While playing, it is easy to get locked in on your own farm, worrying about only your next actions and strategy, because there is no competition with the other players for action spaces (like in Agricola). However, the tension that Lowlands generates is ratcheted up because you have to always be eyeing your opponents’ actions. If you think a player is going to be building the dike, maybe you can get away with taking another action, but it could come back to haunt you later on.
Surprisingly enough, you would think that this is a complicated game to teach and learn. On the contrary, we found that (aside from some technical minutiae about a few buildings) the game is taught in about 15 minutes. Mind you, actual strategy took quite a few plays to figure out, but the fact that such a complicated game can hit the table running like this only adds to its quality.
As keeping with the idea of generating tension, Lowlands is designed cleverly as to not allow you to lock in to one strategy, requiring you to be flexible and adaptive to the actions of your opponents and to the variability of the game. Going all-in on dike building or sheep farming could put you into an early lead, but focusing on only one aspect of gameplay is not the route to victory. Where the tension comes in is deciding when to focus more on farm or dike construction.
One of the best mechanics of the game is during dike construction, when a player is required to ask another player if they want to assist in building. This one moment can potentially lead to a amount of analysis. Do you ask the lead player, giving them the opportunity to earn more points, but knowing that they’ll be able to add to construction, which is what you are hoping? Do you ask a player, knowing that they will refuse? One small and simple mechanic of asking another player for help adds a whole layer of cost/benefit analysis that only adds to the enjoyment of the game.
Most components are not worth mentioning in the game experience, but it is worth noting that the design of the flood and dike tiles are absolutely outstanding and truly add to the game experience. The dread that you get when you see the flood tokens pile up and the satisfaction you get in dropping down dike segments do a great job of immersing you in the theme, and the developers deserve kudos for such an amazing job. Unfortunately, the only negative we could find was that we would have liked a better solution for the farmer meeples than a sticker with the action point value printed on them – it is a bit visually jarring.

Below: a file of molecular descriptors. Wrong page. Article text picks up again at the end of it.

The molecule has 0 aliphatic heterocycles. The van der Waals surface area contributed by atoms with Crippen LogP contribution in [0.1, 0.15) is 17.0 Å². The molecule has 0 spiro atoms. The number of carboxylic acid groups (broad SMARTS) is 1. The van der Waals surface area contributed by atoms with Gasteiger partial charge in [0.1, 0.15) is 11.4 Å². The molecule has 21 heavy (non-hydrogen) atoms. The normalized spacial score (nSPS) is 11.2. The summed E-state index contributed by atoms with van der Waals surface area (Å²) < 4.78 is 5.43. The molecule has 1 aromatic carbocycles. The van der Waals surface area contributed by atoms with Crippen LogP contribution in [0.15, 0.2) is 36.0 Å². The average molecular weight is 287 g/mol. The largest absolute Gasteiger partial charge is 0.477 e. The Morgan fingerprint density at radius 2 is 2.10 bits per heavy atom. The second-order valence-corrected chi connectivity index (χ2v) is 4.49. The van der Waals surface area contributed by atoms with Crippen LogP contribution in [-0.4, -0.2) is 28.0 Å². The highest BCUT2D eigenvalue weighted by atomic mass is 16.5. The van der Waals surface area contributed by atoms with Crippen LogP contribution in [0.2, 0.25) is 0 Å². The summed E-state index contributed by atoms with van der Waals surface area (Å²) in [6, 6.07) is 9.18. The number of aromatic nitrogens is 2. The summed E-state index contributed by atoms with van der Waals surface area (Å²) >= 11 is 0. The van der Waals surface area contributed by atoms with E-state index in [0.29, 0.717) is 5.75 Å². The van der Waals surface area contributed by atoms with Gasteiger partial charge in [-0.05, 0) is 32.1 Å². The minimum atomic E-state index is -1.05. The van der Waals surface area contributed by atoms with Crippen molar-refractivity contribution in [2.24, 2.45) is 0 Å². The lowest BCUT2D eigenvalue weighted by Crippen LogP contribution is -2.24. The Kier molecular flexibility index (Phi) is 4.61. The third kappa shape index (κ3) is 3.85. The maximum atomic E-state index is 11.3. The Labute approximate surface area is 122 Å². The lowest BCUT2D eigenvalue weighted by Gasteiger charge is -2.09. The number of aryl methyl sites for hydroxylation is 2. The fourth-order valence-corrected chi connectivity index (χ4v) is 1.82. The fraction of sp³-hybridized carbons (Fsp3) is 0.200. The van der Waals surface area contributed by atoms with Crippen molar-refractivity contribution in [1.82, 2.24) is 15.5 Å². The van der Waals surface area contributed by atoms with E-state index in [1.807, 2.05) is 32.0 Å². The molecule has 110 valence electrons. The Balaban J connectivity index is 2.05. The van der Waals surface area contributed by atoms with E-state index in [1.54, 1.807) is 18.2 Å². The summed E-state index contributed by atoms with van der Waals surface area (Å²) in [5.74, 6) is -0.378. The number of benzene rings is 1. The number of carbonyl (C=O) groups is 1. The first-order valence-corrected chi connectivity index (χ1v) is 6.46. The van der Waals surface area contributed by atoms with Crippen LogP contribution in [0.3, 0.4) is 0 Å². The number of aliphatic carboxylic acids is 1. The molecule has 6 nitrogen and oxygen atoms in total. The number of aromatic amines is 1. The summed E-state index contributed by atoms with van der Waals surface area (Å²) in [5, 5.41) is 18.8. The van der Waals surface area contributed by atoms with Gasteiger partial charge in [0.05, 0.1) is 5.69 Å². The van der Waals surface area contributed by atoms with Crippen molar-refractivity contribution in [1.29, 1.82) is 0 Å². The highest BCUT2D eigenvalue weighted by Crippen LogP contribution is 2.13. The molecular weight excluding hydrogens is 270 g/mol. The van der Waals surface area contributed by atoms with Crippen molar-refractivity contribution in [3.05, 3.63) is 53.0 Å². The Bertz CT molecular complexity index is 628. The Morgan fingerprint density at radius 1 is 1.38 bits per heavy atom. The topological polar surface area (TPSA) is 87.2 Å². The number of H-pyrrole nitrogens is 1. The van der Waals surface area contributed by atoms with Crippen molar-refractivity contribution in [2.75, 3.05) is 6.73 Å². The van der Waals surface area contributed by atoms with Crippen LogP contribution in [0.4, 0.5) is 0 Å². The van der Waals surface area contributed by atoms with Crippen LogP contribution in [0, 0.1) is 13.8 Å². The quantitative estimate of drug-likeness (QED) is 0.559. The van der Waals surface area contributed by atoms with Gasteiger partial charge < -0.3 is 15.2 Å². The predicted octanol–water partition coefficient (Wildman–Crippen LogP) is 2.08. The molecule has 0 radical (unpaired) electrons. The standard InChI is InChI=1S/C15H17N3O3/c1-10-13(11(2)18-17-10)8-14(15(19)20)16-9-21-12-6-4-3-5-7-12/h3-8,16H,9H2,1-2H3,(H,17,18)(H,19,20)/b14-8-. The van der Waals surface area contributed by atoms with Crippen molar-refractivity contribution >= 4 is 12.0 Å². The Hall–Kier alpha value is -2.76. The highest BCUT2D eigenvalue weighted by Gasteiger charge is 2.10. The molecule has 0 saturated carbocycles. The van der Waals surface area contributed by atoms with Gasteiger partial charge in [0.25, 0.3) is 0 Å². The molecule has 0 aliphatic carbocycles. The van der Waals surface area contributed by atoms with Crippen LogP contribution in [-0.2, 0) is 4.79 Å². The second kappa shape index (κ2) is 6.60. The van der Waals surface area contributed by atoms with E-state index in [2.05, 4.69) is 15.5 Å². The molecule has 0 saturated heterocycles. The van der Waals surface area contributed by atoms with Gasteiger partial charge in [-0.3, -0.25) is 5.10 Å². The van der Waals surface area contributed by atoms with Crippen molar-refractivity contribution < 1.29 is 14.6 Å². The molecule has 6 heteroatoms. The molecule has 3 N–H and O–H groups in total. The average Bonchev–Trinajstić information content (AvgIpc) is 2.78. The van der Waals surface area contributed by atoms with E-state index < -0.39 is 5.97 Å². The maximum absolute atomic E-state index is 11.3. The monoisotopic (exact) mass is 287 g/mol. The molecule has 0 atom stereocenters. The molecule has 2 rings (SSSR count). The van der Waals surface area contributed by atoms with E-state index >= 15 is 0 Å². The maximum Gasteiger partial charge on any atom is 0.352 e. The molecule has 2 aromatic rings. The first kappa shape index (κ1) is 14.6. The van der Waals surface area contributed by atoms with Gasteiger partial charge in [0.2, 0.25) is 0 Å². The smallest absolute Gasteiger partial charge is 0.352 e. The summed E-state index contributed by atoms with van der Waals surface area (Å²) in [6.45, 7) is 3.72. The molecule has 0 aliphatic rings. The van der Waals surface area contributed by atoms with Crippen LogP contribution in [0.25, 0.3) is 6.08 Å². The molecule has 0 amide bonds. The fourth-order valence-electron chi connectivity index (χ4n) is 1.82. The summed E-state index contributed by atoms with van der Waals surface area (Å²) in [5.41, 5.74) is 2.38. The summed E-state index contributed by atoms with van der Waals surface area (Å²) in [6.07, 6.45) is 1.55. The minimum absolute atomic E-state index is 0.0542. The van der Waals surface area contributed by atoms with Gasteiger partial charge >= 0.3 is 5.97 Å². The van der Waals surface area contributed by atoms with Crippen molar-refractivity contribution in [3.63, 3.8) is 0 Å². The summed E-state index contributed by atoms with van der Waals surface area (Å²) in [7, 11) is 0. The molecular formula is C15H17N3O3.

While Lowlands has obvious comparisons to Agricola (not surprising considering Uwe Rosenberg assisted in development), the games are not at all alike. Lowlands, arguably, generates even more tension than Agricola does because of its even more limited number of actions and continual need to change strategies. However, it is not surprising that we find both of these titles quite enjoyable.
Lowlands is an outstanding game, with deep layers of strategy and tension that last from start to finish. Excellent components, surprisingly easy rules to learn, and tight gameplay make Lowlands a game that is worthy of adding to your shelf.
Final Score: 5 Stars – Amazing. On my list for Game of the Year, no doubt.
• Deep, analytical gameplay
• Amazing components
• Not multiplayer solitaire – you need to keep tabs on your opponents
• Stickers on worker meeples could have had a better solution
Great review. The more I hear about this game and the intricate decision making, the more I’m interested. The high price is keeping me from getting it right away but I’m hoping for a good sale in the next couple of months to get it! Also, I posted your review on the game’s 5CC page to hopefully get you some more exposure. https://www.5colorcombo.com/search/game/KyiRI2i7Ep Thanks for the in depth review!
Netherlands. Lowlanders who love tulips
Not Scotland. Highlanders who love hagis.
They are both wet and dreary, fine. But geography and socially completely different.
I have to comment on your pics: really clear and detailed. Some of the best pics I’ve seen on any board game review site. I’ve given up on finding the game in English, however. I’m going to talk to some sellers about the French edition.